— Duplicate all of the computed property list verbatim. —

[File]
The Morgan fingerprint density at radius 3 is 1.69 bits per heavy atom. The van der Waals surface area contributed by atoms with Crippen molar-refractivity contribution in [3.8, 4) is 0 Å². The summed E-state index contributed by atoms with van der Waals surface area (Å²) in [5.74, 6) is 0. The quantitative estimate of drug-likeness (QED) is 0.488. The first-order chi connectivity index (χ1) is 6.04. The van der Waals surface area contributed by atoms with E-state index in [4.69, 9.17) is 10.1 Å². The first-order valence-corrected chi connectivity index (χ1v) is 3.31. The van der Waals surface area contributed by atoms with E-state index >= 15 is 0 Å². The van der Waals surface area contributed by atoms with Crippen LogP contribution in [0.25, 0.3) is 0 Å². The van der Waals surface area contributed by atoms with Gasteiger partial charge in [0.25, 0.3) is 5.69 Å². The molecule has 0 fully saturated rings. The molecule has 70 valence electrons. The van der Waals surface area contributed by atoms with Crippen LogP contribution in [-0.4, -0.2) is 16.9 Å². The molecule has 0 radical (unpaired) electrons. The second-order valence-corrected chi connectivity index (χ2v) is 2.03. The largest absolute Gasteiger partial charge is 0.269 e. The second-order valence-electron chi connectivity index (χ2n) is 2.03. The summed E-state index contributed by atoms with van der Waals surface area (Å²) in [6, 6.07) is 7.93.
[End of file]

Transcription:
The Morgan fingerprint density at radius 3 is 1.69 bits per heavy atom. The van der Waals surface area contributed by atoms with Crippen molar-refractivity contribution in [3.8, 4) is 0 Å². The summed E-state index contributed by atoms with van der Waals surface area (Å²) in [5.74, 6) is 0. The quantitative estimate of drug-likeness (QED) is 0.488. The first-order chi connectivity index (χ1) is 6.04. The van der Waals surface area contributed by atoms with E-state index in [4.69, 9.17) is 10.1 Å². The first-order valence-corrected chi connectivity index (χ1v) is 3.31. The van der Waals surface area contributed by atoms with E-state index >= 15 is 0 Å². The van der Waals surface area contributed by atoms with Crippen LogP contribution in [0.25, 0.3) is 0 Å². The van der Waals surface area contributed by atoms with Gasteiger partial charge in [0.25, 0.3) is 5.69 Å². The molecule has 0 fully saturated rings. The molecule has 70 valence electrons. The van der Waals surface area contributed by atoms with Crippen LogP contribution in [-0.4, -0.2) is 16.9 Å². The molecule has 0 radical (unpaired) electrons. The second-order valence-corrected chi connectivity index (χ2v) is 2.03. The largest absolute Gasteiger partial charge is 0.269 e. The second-order valence-electron chi connectivity index (χ2n) is 2.03. The summed E-state index contributed by atoms with van der Waals surface area (Å²) in [6, 6.07) is 7.93.